Talking Pictures: How to Watch Movies

  • By Ann Hornaday
  • Basic Books
  • 320 pp.
  • Reviewed by Paul J. McCarren
  • July 26, 2017

An esteemed film critic examines the story behind the camera.

Talking Pictures: How to Watch Movies

Ann Hornaday’s new book about watching movies is perfectly titled. Hornaday, film critic for the Washington Post, talks us through what happens behind the scenes in the writing, acting, designing, filming, editing, sound-tracking, and directing of a movie. She lets us hear screenwriter and director Kenneth Lonergan’s thoughts about writing dialogue, Jack Lemmon’s reflections on Marilyn Monroe’s acting instincts, Elia Kazan’s insights on production design, Spike Lee’s opinions about cinematography — and the tour’s just getting started.

In her introduction, Hornaday says she hopes her book will help us savor the huge range of details that goes into making a movie. The book is necessary, she repeatedly notes, because the detailed, behind-the-scenes work of filmmaking isn’t visible in the final product.

“We don’t need to know how much research actors have done to create the worlds they inhabit on screen. We just need to enter it with them.” Or, “The best visual effects are those you don’t notice at all.” And again, “Production design should be invisible.”

To pull the curtain back, the author gives us an insider’s look at what usually goes unnoticed. She begins her exploration with a chapter on the screenplay because, she says, “The screenplay serves as the founding document of every film.”

As an example of skillful writing, she points to the first information-packed sequence in Francis Ford Coppola’s screenplay for “The Godfather.” The script moves back and forth from subdued conversations in the Don’s dim office to lively chatter at a sunlit wedding reception, where Michael arrives with his new girlfriend, Kay, and must explain the peculiarity of his family’s business, saying at one point, “That’s my family, Kay. That’s not me.”

Hornaday says Coppola introduces the Corleones so clearly and economically that he’s “made sure we’ll eagerly tag along on whatever journey they take.”

Each chapter in Talking Pictures is broken into short sections kicked off by a few simple questions. Some of Hornaday’s answers seem obvious: “For a movie to work, we must believe it.” But most of her insights are enlightening. For instance, when she learns from screenwriter Guillermo Arriaga that he pays little attention to backstories for his characters, and realizes, “This lack of detail has resulted in a lack of credibility in his films.”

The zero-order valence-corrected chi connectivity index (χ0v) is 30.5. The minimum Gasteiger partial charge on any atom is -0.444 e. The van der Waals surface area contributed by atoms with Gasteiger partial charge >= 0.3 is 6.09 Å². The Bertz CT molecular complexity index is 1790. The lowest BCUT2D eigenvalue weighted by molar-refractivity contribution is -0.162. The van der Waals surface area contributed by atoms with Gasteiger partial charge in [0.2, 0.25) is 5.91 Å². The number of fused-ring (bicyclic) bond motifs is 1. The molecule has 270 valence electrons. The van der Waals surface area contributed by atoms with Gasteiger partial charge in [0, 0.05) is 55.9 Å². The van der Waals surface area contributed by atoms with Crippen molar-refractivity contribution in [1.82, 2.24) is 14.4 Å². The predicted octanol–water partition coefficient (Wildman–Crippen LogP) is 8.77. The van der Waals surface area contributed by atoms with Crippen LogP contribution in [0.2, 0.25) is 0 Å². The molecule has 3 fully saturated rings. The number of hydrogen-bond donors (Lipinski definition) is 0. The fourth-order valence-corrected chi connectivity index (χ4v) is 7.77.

She quotes the pithy opinions of other film greats to convey her insights. About acting: “You come to work on time, know your lines and don’t bump into the furniture” (Spencer Tracy); “To have a career in the movies, the wisest thing was to do absolutely nothing at all. And that is more or less what I’ve done” (Alec Guinness).

About bad cinematography: “pictures of people talking!” (Alfred Hitchcock). About directing: “For some strange reason, I always look the most talented when I’m working with the most talented people” (Alan J. Pakula).

Hornaday is clear in describing which creative choices work and which don’t. Director Christopher Nolan’s reputation for obscuring dialogue with an overlay of sound effects gives a final result that is “provocative at best and unintelligible at worst.” In contrast, director Robert Altman is a master “of realism in sound” for designing a technique that keeps overlapping dialogue from being garbled.

Occasionally, she piles up names in lists that crawl by in a blur, like final credits. But most of her lists work as helpful hints, as if to say: “Notice how these people work; now compare that to the methods of this other bunch.”

Hornaday doesn’t skimp on technical details (we learn about double-dolly shots, a “Dutch angle,” and the Steadicam), but she folds such information into anecdotes about individuals fiddling with these technical elements.

She also stresses non-technical skills, such as improvisation, and she gives good luck its due. She tells us that a famous tracking shot (following the main character in “Goodfellas” entering a side door of a nightclub) was the result of Martin Scorsese’s improvising when he was suddenly told he couldn’t film at the club’s front entrance.

And a “Field of Dreams” shot of a character disappearing into a mist-shrouded cornfield came about because “an actual, shelf-like fogbank rolled in suddenly and unexpectedly” — a bit of luck that proves an opinion she’d earlier cited from Orson Welles: a film director’s role is to “preside over accidents.”

In her epilogue, Hornaday says that appreciating a movie comes down to one question: Was the film worth making? I can’t yet tell if her book has sharpened my ability to ask and answer that question. But I’m ready to find out the next time I go to the movies.

Paul J. McCarren, S.J., lives in southern Maryland, where he continues to work on a series of Simple Guides to the Bible. He occasionally leaves the quiet of the boondocks to teach in DC at the Dog Tag/G.U. business program for veterans.

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